Eurozone Target2 imbalances are on the rise again, led by Italy.

Target2 Refresher Course

Before showing the latest Target2 numbers, inquiring minds may need a refresher course as to what Target2 is, as well as the problems associated with rising imbalances.

Target2 stands for Trans-European Automated Real-time Gross Settlement System. It is a reflection of capital flight from the “Club-Med” countries in Southern Europe (Greece, Spain, and Italy) to banks in Northern Europe.

Pater Tenebrarum at Acting Man provided this easy to follow example “Spain imports German goods, but no Spanish goods or capital have been acquired by any private party in Germany in return. The only thing that has been ‘acquired’ is an IOU issued by the Spanish commercial bank to the Bank of Spain in return for funding the payment.

Also, if people in one country (Cyprus, Greece, Italy, Spain, anywhere) no longer trust their banks, they may pull their deposits and park them elsewhere.

Please see Reader From Europe Asks “Can You Please Explain Target2?” for a more compete discussion including responsibility percentages (i.e. if Greece leaves the eurozone, what percentage of the liability falls on Germany, France, Spain, etc.)

If Greece, Spain, or Italy elects to abandon the Euro, euro-based claims in those countries would receive an immediate haircut.

Watch Italy

The recent rise in imbalances is not that large, but it primarily rests on the shoulders of Italy.

With that backdrop, Variant Perception says Target2 Imbalances Widen Again – Watch Italy.

Target2 – the payment system used for intra-eurozone transfers – has widened again, with the largest two-month move since mid 2012. A look into its breakdown reveals that it is Italy that is almost completely responsible for the increase in liabilities. Ceteris paribus, an increase in the Target2 liabilities of a central bank means capital leaving the country in question, eg through the importing of goods.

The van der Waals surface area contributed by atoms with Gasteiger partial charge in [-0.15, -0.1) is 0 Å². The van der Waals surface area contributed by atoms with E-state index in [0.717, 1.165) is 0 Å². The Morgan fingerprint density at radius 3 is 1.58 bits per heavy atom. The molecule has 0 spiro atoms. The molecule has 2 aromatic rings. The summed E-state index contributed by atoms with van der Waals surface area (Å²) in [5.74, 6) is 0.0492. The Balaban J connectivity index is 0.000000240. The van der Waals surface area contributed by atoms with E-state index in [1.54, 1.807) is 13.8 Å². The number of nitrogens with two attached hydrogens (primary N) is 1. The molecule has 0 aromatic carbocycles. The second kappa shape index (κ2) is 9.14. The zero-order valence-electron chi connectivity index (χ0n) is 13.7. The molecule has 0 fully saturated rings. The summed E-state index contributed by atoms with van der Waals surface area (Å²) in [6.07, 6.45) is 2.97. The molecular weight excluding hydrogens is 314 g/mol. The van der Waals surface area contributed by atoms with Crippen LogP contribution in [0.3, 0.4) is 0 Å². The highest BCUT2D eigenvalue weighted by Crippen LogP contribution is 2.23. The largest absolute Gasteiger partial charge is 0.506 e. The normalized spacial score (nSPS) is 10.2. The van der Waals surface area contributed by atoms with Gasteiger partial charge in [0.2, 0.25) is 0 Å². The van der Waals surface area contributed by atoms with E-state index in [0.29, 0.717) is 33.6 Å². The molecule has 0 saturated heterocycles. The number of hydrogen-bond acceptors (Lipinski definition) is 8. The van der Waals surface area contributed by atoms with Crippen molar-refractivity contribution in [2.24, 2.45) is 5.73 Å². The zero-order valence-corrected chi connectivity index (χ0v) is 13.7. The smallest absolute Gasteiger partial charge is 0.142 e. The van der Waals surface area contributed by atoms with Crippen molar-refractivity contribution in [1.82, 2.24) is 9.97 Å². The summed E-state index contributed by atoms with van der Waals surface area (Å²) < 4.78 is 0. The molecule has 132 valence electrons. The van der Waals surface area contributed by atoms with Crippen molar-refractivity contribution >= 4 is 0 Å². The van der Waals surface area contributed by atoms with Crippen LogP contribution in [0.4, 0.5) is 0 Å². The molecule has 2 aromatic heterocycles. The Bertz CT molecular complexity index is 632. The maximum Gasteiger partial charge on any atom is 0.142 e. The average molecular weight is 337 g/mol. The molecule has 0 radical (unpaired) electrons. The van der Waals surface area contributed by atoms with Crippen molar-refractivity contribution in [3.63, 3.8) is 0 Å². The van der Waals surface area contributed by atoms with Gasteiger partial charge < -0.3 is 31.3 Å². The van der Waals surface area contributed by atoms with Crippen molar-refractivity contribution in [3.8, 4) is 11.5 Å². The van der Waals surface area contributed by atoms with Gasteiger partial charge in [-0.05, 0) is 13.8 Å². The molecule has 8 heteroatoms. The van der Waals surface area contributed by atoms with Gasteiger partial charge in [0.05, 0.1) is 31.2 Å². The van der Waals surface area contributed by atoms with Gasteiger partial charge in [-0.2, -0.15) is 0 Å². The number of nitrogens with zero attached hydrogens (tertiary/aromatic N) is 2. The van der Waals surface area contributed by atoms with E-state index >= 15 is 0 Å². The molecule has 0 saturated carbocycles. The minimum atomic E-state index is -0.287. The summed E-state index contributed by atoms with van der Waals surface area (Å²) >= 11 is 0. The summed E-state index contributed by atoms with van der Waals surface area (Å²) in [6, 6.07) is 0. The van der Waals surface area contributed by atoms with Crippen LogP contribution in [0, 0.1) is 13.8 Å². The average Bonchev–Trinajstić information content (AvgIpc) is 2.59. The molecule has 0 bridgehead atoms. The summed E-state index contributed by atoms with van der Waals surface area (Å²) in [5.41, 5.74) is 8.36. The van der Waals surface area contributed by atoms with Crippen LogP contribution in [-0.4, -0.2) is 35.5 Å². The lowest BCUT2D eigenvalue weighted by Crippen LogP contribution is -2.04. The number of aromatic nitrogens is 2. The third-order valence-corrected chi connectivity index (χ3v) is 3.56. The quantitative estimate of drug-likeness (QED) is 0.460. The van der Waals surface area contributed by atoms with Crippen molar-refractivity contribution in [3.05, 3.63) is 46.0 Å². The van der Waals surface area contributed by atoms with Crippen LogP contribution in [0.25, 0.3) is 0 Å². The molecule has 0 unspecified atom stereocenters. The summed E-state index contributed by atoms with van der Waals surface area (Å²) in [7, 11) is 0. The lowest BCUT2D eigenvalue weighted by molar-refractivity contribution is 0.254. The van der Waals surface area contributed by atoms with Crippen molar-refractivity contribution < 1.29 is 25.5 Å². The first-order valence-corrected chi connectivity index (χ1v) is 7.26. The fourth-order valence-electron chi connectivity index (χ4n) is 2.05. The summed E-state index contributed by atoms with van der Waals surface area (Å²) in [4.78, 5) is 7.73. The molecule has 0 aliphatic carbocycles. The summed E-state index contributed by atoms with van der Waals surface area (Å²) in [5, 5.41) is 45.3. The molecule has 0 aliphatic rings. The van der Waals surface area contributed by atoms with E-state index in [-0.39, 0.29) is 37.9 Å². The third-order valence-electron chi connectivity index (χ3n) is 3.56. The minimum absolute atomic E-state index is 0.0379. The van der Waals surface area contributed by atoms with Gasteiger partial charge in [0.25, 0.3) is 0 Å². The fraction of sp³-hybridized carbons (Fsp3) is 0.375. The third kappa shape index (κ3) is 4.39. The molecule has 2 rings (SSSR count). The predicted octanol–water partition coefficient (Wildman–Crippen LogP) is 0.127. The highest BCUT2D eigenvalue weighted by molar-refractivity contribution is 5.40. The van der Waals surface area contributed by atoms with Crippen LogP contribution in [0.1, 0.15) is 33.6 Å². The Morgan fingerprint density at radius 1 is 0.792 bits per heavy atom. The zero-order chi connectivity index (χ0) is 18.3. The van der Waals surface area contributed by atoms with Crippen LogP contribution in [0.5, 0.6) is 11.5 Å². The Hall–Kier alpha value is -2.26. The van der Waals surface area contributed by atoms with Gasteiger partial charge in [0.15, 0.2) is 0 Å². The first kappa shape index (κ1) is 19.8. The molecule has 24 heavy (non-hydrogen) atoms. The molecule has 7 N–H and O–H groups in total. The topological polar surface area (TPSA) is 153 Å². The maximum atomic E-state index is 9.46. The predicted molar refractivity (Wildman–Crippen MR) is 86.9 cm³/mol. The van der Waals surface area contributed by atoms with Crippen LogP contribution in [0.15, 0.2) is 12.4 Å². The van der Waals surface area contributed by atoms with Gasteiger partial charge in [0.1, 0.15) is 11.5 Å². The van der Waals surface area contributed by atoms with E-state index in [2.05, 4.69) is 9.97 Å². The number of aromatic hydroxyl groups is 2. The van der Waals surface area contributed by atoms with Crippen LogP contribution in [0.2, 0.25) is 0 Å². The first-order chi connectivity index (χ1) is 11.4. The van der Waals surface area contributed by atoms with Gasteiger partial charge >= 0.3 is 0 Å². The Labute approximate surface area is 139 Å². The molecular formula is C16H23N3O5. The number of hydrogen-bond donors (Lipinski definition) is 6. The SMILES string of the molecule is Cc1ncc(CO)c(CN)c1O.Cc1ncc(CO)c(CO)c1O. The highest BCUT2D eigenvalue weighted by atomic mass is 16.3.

Over the last two months, Target2 liabilities have increased by €67.1bn, while government deposits have fallen €56.6bn, so the net leakage abroad of liquidity in Italy is €10.5bn. Still, this is the largest such two-month net fall in liquidity since April 2012. This is worth monitoring since Portugal’s Target2 liabilities flared up in April 2010 just before government bond yields spiked; Ireland’s Target2 liabilities swelled up in late summer 2010 as deposit flight took root; and Spain and Italy’s Target2 liabilities accelerated just before the eurozone crisis reached its nadir and breakup of the EMU looked imminent.

Target2 Assets vs. Liabilities

The above blip in the last two months does not seem that significant, but it looks more important if you see it all comes from one place.

Target 2 Italy

Charts from Variant Perception. I added the trendline arrows in the second chart.

In this context, Italy, which had been on the mend since July 2012, has reversed course strongly in the last two months. Italy liabilities are 200 billion euros, and that poses a big theoretical risk.

Target2 Imbalances January 2007 – April 2014

Wikipedia has some good information (but also some fluff about how Target2 makes things more stable). Here is a long-term chart from Wikipedia.

Target2 imbalances dramatically improved after ECB president Mario Draghi came out with his “Whatever it takes … And believe me, it will be enough” statement in July of 2012.

In response, Jens Weidman, German economist and president of the Deutsche Bundesbank (Germany’s Central Bank), nearly resigned.

Weidman said in a Spiegel interview that “bond buying made it look as if ECB was financing governments directly — and shouldn’t go ahead”.

Target2 treats all assets and liabilities equal, regardless of country. The mechanism is one of the huge structural flaws in the euro system itself.

Ultimately, what cannot be paid back, won’t. Alternatively, the ECB will make up the difference via printing press. Either way, German banks on the surplus side will take a hit.

Mike “Mish” Shedlock